5 Teacher Overview - Conservatory Dicots The veins in the leaves of a dicot plant are not parallel and often have a net or tree-like appearance. Dicot plants usually have a tap root system with a smaller number of roots coming off the tap root. Dicot flower parts are in multiples of four or five. 5 Ó2003

6 Characteristics of a Flower PS P S P = Petals: The showy part of the flower that serves to attract insect pollinators to the flower. SE = Sepals: The outer whorl of leaf-like protective coverings of the bud. In some flowers, the sepals are showy like the petals. In other flowers, the sepals are leaf-like in shape and color. S = Stamens: The male part of the flower that produces pollen. Pollen is needed to fertilize the flower to later produce seed. SE PS = Pistil: The female organ that receives the pollen and is connected to the ovary where the seeds eventually develop. P PS S O = Ovary: The organ where the seeds eventually develop. Examples of Pollen Grains Although the largest pollen grains measure 0.2 mm across, they are extremely variable in form. Guess which ones cause your eyes to burn if you suffer from hay fever! SE O Pollination Flowers have many strategies for attracting insect visitors. Brilliant color, fragrance and sweet nectar all draw insect visitors for a single purpose: to make sure that pollen grains are carried from one plant to another. Pollen grains need to travel from the stamen to the pistil for fertilization to happen and for seed to be produced. Some plants can pollinate themselves, but others rely on the wind, the water or animal couriers to carry pollen from one plant to another. When an insect visits a flower to feed, pollen from the stamen is pressed to its body, often in a particular place like the head or the back. The pistil of the flower is in just the right place to collect the pollen when the insect arrives at the next plant. When the pollen grain lands on the pistil of a plant of the same species, it grows a fine tube down the pistil until it reaches the unfertilized female cell, the ovule. After fertilization by the pollen, a seed begins to develop. 6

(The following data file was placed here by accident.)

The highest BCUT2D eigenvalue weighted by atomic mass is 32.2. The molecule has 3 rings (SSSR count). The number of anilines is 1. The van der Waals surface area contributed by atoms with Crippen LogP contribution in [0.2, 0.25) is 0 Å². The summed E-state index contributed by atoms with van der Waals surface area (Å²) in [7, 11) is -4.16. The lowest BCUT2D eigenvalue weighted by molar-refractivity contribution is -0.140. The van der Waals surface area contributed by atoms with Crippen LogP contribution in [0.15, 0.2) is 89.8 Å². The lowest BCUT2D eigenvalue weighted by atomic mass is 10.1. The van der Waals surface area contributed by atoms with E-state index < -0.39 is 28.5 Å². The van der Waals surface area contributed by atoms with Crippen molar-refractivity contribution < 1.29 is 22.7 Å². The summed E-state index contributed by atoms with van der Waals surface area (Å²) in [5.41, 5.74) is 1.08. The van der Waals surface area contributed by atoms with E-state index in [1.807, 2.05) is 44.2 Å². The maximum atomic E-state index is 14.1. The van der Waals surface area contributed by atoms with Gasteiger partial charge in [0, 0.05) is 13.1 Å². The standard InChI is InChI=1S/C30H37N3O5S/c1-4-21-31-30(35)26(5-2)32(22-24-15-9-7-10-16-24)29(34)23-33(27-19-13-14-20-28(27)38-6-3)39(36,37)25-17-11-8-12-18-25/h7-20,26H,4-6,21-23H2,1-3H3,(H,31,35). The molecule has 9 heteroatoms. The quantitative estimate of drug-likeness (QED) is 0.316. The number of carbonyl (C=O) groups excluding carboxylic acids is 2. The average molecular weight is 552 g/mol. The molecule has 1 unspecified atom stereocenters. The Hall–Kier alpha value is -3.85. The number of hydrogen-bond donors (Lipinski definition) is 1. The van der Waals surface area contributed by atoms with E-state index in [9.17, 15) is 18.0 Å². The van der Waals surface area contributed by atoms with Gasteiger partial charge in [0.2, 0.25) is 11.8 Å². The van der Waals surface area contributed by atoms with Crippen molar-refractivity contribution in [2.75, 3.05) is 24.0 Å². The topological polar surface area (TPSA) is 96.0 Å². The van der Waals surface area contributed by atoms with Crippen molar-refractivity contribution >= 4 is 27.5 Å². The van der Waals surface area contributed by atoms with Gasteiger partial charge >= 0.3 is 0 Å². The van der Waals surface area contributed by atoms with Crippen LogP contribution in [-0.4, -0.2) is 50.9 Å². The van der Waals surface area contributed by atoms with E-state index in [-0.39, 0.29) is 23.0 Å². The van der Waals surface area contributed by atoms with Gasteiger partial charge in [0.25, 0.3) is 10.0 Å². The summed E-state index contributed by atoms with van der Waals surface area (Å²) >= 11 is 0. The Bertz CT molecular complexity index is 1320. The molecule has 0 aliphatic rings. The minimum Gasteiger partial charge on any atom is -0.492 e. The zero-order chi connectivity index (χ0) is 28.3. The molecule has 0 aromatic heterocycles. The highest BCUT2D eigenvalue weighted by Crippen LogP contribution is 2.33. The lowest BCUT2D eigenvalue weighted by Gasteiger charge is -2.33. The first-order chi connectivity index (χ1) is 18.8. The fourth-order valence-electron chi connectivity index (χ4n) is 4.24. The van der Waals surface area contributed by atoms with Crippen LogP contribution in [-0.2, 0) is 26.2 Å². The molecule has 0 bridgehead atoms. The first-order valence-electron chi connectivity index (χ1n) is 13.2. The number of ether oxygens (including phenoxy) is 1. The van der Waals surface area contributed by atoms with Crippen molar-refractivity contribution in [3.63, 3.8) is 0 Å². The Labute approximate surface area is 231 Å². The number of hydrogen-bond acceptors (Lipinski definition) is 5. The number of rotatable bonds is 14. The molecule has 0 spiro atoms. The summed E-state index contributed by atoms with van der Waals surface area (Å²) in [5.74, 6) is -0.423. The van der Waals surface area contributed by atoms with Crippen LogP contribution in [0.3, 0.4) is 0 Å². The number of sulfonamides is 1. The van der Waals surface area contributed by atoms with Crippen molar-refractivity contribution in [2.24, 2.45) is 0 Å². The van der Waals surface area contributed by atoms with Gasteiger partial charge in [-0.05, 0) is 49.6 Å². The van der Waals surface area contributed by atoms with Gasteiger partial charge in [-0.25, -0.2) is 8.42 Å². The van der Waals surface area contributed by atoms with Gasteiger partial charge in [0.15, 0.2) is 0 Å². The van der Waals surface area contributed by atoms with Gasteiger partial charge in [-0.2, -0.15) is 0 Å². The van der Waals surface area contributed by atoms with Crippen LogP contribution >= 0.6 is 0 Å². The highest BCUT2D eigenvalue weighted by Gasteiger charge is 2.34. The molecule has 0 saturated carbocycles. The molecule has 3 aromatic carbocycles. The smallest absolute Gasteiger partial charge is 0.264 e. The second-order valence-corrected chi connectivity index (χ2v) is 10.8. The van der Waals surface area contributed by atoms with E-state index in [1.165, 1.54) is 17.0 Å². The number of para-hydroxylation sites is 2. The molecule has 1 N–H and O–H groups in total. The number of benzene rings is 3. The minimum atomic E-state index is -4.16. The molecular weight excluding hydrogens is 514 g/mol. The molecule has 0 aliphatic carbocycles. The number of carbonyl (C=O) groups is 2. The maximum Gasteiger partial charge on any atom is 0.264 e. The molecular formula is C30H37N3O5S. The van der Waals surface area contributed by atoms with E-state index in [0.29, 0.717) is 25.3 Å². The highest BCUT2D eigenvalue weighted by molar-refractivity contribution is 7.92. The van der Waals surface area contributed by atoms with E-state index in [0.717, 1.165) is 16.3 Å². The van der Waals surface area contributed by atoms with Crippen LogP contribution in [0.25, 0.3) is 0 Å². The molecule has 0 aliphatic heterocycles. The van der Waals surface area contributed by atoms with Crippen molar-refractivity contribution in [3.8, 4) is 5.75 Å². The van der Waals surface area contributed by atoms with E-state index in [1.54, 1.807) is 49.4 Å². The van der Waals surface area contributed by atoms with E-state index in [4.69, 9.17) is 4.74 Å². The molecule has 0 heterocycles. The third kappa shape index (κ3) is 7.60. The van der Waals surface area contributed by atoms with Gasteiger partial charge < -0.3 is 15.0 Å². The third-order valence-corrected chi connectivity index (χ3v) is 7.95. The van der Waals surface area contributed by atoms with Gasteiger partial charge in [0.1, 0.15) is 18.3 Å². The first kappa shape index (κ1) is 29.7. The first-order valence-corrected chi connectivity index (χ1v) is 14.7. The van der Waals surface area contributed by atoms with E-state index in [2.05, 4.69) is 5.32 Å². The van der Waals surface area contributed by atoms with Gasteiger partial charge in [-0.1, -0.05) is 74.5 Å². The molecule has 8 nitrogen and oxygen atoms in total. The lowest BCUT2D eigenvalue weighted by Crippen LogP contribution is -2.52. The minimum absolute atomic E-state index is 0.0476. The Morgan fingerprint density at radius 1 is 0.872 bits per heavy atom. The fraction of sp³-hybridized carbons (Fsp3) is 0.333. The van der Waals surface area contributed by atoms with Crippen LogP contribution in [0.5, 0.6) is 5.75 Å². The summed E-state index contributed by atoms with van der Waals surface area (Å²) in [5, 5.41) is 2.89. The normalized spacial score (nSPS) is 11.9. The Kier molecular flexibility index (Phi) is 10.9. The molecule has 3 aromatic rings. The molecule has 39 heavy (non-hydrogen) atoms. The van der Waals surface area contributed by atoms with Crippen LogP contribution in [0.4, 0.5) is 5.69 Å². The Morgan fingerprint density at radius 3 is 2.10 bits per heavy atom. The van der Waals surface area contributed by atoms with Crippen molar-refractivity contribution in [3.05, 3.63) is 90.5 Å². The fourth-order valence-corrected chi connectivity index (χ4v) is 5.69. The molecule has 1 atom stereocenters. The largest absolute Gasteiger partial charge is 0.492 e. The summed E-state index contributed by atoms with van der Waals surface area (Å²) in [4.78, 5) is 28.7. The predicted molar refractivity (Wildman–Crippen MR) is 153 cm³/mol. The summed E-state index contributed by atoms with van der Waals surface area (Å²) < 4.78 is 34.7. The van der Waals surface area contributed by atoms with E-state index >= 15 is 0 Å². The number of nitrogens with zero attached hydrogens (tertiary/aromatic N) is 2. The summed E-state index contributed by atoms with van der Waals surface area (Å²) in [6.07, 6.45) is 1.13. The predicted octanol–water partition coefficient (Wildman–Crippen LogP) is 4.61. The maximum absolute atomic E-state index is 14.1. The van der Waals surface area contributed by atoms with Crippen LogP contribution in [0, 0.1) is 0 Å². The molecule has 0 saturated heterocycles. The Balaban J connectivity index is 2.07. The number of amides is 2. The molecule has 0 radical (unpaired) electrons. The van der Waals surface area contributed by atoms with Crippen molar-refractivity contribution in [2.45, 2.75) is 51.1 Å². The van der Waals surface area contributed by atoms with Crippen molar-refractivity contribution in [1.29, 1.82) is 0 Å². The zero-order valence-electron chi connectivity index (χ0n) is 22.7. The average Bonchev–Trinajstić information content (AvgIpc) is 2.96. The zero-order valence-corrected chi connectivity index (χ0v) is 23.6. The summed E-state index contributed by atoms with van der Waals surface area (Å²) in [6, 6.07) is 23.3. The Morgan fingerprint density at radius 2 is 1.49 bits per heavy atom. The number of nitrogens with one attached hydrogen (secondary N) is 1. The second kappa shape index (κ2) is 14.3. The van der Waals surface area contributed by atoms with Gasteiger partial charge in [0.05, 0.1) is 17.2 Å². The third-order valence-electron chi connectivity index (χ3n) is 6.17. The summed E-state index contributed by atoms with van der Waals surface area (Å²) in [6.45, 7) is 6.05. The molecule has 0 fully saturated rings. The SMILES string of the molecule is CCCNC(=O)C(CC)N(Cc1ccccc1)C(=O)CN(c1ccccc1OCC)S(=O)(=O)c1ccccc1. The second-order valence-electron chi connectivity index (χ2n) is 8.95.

7 Leaf Shapes Simple Leaves Simple leaves are composed of a petiole (the part that hold the leaf to the branch) and a single blade that is either entire or lobed. A Lobed Leaf An Entire Leaf Petiole Compound Leaves A compound leaf is composed of many separate leaflets. Compound leaves can be pinnately or palmately compound. A palmately compound leaf has all of the leaflets originating from a single point, while a pinnately compound leaf has a few to several pairs of leaflets along a common stem. A Compound Leaf Palmately Compound Pinnately Compound Petiole Leaflets Plant Life Cycle Plants can be divided into three general categories based on their life cycles: Annuals Annual plants complete their entire life cycle in one growing season. Many of the bedding plants that you place in your garden in the spring are annual plants. An example is Cosmos. Biennials Biennial plants require two growing seasons to complete their life cycle. In the first season, they are vegetative (e.g., have only leaves with no flowers). In the second year, they flower and produce seed. An example of a biennial is the radish. Perennials Perennial plants continue to live and flower for several years after they have matured. Lilies, hostas, daisies and maple trees are perennials. 7

8 The Life Cycle of an Annual Plant (Cosmos) Seed Maturation Flowering Death and Seed Release Growth Seed Germination The Life Cycle of a Perennial Plant (Maple Tree) Winter Dormancy Flowering Seed Growth 8

9 Life Cycle of a Biennial Plant (Radish) Seedling First Season Leafy Growth Overwinter New Growth Second Season Flowers Second Season Produces Seed & Dies End of Second Season 9